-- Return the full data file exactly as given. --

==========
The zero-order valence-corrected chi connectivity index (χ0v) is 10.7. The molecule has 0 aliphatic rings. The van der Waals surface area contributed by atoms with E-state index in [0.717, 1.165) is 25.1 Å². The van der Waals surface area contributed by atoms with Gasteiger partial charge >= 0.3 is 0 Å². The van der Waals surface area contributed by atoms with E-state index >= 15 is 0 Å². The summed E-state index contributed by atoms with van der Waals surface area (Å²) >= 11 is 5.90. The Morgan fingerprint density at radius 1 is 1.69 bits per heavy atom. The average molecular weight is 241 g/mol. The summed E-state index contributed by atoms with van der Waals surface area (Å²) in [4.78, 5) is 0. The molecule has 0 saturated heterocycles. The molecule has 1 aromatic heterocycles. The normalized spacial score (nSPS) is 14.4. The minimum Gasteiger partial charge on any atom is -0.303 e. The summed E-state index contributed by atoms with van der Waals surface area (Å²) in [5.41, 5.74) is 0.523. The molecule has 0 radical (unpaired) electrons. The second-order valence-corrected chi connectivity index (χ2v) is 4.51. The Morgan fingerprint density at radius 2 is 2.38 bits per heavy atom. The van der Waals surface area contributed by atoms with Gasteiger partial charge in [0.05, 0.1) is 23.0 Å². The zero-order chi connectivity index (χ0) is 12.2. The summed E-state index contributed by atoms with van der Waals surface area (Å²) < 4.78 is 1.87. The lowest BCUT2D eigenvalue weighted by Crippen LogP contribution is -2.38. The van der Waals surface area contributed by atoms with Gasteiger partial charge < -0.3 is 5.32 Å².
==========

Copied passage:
The zero-order valence-corrected chi connectivity index (χ0v) is 10.7. The molecule has 0 aliphatic rings. The van der Waals surface area contributed by atoms with E-state index in [0.717, 1.165) is 25.1 Å². The van der Waals surface area contributed by atoms with Gasteiger partial charge >= 0.3 is 0 Å². The van der Waals surface area contributed by atoms with E-state index >= 15 is 0 Å². The summed E-state index contributed by atoms with van der Waals surface area (Å²) >= 11 is 5.90. The Morgan fingerprint density at radius 1 is 1.69 bits per heavy atom. The average molecular weight is 241 g/mol. The summed E-state index contributed by atoms with van der Waals surface area (Å²) in [4.78, 5) is 0. The molecule has 0 saturated heterocycles. The molecule has 1 aromatic heterocycles. The normalized spacial score (nSPS) is 14.4. The minimum Gasteiger partial charge on any atom is -0.303 e. The summed E-state index contributed by atoms with van der Waals surface area (Å²) in [5.41, 5.74) is 0.523. The molecule has 0 radical (unpaired) electrons. The second-order valence-corrected chi connectivity index (χ2v) is 4.51. The Morgan fingerprint density at radius 2 is 2.38 bits per heavy atom. The van der Waals surface area contributed by atoms with Gasteiger partial charge in [0.05, 0.1) is 23.0 Å². The zero-order chi connectivity index (χ0) is 12.2. The summed E-state index contributed by atoms with van der Waals surface area (Å²) < 4.78 is 1.87. The lowest BCUT2D eigenvalue weighted by Crippen LogP contribution is -2.38. The van der Waals surface area contributed by atoms with Gasteiger partial charge < -0.3 is 5.32 Å².